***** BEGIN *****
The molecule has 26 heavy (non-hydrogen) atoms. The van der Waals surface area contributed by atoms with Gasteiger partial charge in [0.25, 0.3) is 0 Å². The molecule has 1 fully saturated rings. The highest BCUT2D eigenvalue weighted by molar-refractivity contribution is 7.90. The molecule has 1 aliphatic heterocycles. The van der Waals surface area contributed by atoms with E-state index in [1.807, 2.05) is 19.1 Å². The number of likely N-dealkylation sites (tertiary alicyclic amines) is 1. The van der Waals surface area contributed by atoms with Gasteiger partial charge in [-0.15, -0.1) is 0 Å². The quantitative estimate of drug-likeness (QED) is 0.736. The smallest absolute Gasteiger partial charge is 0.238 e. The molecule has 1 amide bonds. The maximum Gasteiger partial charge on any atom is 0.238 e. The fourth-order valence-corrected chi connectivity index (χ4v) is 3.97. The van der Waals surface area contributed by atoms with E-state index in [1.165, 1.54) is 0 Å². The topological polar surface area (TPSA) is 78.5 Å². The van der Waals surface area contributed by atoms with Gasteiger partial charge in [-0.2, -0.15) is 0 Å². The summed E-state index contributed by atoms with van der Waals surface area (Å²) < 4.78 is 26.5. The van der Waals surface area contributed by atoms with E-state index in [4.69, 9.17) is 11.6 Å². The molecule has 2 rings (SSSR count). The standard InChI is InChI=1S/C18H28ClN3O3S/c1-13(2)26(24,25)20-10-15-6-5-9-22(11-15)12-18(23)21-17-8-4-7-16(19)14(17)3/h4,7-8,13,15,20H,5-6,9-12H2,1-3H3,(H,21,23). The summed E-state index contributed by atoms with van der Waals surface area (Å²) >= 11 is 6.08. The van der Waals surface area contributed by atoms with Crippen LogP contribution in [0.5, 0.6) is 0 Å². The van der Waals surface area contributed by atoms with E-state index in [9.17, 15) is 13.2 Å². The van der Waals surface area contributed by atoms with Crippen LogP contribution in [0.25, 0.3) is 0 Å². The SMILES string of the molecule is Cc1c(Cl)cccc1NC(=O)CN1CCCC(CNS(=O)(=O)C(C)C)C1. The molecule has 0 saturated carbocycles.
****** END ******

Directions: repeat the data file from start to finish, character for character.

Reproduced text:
The molecule has 26 heavy (non-hydrogen) atoms. The van der Waals surface area contributed by atoms with Gasteiger partial charge in [0.25, 0.3) is 0 Å². The molecule has 1 fully saturated rings. The highest BCUT2D eigenvalue weighted by molar-refractivity contribution is 7.90. The molecule has 1 aliphatic heterocycles. The van der Waals surface area contributed by atoms with E-state index in [1.807, 2.05) is 19.1 Å². The number of likely N-dealkylation sites (tertiary alicyclic amines) is 1. The van der Waals surface area contributed by atoms with Gasteiger partial charge in [-0.15, -0.1) is 0 Å². The quantitative estimate of drug-likeness (QED) is 0.736. The smallest absolute Gasteiger partial charge is 0.238 e. The molecule has 1 amide bonds. The maximum Gasteiger partial charge on any atom is 0.238 e. The fourth-order valence-corrected chi connectivity index (χ4v) is 3.97. The van der Waals surface area contributed by atoms with E-state index in [1.165, 1.54) is 0 Å². The topological polar surface area (TPSA) is 78.5 Å². The van der Waals surface area contributed by atoms with Gasteiger partial charge in [-0.2, -0.15) is 0 Å². The summed E-state index contributed by atoms with van der Waals surface area (Å²) < 4.78 is 26.5. The van der Waals surface area contributed by atoms with E-state index in [4.69, 9.17) is 11.6 Å². The molecule has 2 rings (SSSR count). The standard InChI is InChI=1S/C18H28ClN3O3S/c1-13(2)26(24,25)20-10-15-6-5-9-22(11-15)12-18(23)21-17-8-4-7-16(19)14(17)3/h4,7-8,13,15,20H,5-6,9-12H2,1-3H3,(H,21,23). The summed E-state index contributed by atoms with van der Waals surface area (Å²) >= 11 is 6.08. The van der Waals surface area contributed by atoms with Crippen LogP contribution in [0.5, 0.6) is 0 Å². The van der Waals surface area contributed by atoms with E-state index in [9.17, 15) is 13.2 Å². The van der Waals surface area contributed by atoms with Crippen LogP contribution in [0.25, 0.3) is 0 Å². The SMILES string of the molecule is Cc1c(Cl)cccc1NC(=O)CN1CCCC(CNS(=O)(=O)C(C)C)C1. The molecule has 0 saturated carbocycles.